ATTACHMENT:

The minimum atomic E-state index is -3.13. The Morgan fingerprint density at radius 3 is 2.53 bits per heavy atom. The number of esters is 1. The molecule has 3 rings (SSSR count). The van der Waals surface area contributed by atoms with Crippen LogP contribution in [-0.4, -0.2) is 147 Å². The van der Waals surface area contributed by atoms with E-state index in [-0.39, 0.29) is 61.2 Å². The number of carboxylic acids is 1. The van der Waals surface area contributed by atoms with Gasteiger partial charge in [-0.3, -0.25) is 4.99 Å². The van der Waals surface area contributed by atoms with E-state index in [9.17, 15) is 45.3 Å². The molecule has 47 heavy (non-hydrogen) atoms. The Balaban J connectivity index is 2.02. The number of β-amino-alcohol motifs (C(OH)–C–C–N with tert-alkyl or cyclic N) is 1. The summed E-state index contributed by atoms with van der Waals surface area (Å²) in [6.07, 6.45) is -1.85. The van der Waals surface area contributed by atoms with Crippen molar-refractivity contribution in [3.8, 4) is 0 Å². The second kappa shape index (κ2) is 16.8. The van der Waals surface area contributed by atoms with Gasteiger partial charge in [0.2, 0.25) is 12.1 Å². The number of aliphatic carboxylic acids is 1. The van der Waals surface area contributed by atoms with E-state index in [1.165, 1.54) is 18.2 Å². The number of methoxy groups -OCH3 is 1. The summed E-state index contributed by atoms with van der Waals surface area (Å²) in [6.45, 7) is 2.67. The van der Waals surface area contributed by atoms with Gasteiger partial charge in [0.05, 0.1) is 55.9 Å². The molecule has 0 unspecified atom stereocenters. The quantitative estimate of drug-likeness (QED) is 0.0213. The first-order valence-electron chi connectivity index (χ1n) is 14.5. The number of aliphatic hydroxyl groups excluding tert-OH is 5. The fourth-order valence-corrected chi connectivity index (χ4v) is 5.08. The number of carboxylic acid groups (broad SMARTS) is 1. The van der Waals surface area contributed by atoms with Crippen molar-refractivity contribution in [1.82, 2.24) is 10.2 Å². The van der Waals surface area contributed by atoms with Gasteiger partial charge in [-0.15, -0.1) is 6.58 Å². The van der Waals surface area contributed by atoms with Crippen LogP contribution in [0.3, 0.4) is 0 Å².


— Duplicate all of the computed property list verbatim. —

The minimum atomic E-state index is -3.13. The Morgan fingerprint density at radius 3 is 2.53 bits per heavy atom. The number of esters is 1. The molecule has 3 rings (SSSR count). The van der Waals surface area contributed by atoms with Crippen LogP contribution in [-0.4, -0.2) is 147 Å². The van der Waals surface area contributed by atoms with E-state index in [-0.39, 0.29) is 61.2 Å². The number of carboxylic acids is 1. The van der Waals surface area contributed by atoms with Gasteiger partial charge in [-0.3, -0.25) is 4.99 Å². The van der Waals surface area contributed by atoms with E-state index in [9.17, 15) is 45.3 Å². The molecule has 47 heavy (non-hydrogen) atoms. The Balaban J connectivity index is 2.02. The number of β-amino-alcohol motifs (C(OH)–C–C–N with tert-alkyl or cyclic N) is 1. The summed E-state index contributed by atoms with van der Waals surface area (Å²) in [6.07, 6.45) is -1.85. The van der Waals surface area contributed by atoms with Crippen molar-refractivity contribution in [3.8, 4) is 0 Å². The second kappa shape index (κ2) is 16.8. The van der Waals surface area contributed by atoms with Gasteiger partial charge in [0.2, 0.25) is 12.1 Å². The number of aliphatic carboxylic acids is 1. The van der Waals surface area contributed by atoms with E-state index in [1.165, 1.54) is 18.2 Å². The number of methoxy groups -OCH3 is 1. The summed E-state index contributed by atoms with van der Waals surface area (Å²) in [6.45, 7) is 2.67. The van der Waals surface area contributed by atoms with Gasteiger partial charge in [0.05, 0.1) is 55.9 Å². The molecule has 0 unspecified atom stereocenters. The quantitative estimate of drug-likeness (QED) is 0.0213. The first-order valence-electron chi connectivity index (χ1n) is 14.5. The number of aliphatic hydroxyl groups excluding tert-OH is 5. The fourth-order valence-corrected chi connectivity index (χ4v) is 5.08. The number of carboxylic acid groups (broad SMARTS) is 1. The van der Waals surface area contributed by atoms with Crippen molar-refractivity contribution in [1.82, 2.24) is 10.2 Å². The van der Waals surface area contributed by atoms with Gasteiger partial charge in [-0.15, -0.1) is 6.58 Å². The van der Waals surface area contributed by atoms with Crippen LogP contribution in [0.3, 0.4) is 0 Å².